Williamson's synthesis of Ethers

Preparation of ethers using sodium alkoxide

This is an important laboratory method for the preparation of symmetrical and unsymmetrical ethers. In this method, ethers are prepared by heating an alkyl halide with sodium alkoxide.

Ethers containing substituted alkyl groups (secondary or tertiary) may also be prepared by this method. The reaction involves a nucleophilic substitution of halide ion by an alkoxide ion.

Thus, good results are obtained if the alkyl halide is primary. If a tertiary alkyl halide is used, an alkene is the only reaction product and no ether is formed. For example, the reaction of CH3CONa with (CH3)3 C-Br gives exclusively 2 -methyl propene.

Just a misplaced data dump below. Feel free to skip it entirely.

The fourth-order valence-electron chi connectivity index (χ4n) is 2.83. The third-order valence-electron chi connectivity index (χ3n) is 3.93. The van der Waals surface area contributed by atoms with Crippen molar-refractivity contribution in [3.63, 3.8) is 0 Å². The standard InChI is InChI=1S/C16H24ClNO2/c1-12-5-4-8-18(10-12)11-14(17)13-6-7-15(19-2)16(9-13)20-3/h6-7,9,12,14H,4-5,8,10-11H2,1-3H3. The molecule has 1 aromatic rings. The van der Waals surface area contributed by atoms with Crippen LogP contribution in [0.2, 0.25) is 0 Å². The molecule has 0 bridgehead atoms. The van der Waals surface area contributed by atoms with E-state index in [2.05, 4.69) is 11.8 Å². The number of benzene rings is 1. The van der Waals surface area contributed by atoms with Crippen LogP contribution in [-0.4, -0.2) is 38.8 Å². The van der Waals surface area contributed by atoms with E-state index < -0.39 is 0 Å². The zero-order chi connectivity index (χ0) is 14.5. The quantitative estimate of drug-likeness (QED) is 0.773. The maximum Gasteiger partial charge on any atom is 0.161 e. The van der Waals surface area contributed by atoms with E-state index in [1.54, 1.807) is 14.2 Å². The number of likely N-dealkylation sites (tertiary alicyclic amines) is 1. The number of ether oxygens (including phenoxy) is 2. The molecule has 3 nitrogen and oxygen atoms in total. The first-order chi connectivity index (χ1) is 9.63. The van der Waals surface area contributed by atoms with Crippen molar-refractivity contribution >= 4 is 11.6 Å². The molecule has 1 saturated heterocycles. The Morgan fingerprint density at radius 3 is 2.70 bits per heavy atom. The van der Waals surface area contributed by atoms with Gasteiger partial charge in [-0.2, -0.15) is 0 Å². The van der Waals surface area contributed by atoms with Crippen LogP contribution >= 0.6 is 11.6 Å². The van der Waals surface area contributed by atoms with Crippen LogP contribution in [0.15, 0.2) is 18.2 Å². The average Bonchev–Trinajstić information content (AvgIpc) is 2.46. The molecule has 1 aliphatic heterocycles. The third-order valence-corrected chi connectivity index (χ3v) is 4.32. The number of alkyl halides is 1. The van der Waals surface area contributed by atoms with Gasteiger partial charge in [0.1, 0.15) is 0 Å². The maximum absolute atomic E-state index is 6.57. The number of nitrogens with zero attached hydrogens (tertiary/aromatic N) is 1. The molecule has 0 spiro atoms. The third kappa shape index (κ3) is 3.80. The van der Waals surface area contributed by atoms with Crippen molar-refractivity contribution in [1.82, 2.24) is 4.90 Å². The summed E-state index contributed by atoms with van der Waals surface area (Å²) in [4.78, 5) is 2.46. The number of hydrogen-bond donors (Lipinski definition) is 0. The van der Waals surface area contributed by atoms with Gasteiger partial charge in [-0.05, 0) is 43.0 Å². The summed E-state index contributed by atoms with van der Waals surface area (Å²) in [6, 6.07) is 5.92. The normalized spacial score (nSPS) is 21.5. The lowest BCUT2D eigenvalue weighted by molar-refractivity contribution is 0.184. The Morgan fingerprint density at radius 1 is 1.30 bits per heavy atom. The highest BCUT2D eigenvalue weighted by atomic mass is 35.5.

It is because alkoxides are not only nucleophiles but also strong bases. They react with alkyl halides leading to elimination reactions.

Since halogen attached to the benzene ring is not reactive, in order to prepare an alkyl aryl ether, a mixture of alkyl halide and sodium phenoxide must be heated.

For example, ethyl phenyl ether is obtained by heating a mixture of ethyl iodide and sodium phenoxide.

No comments:

Post a Comment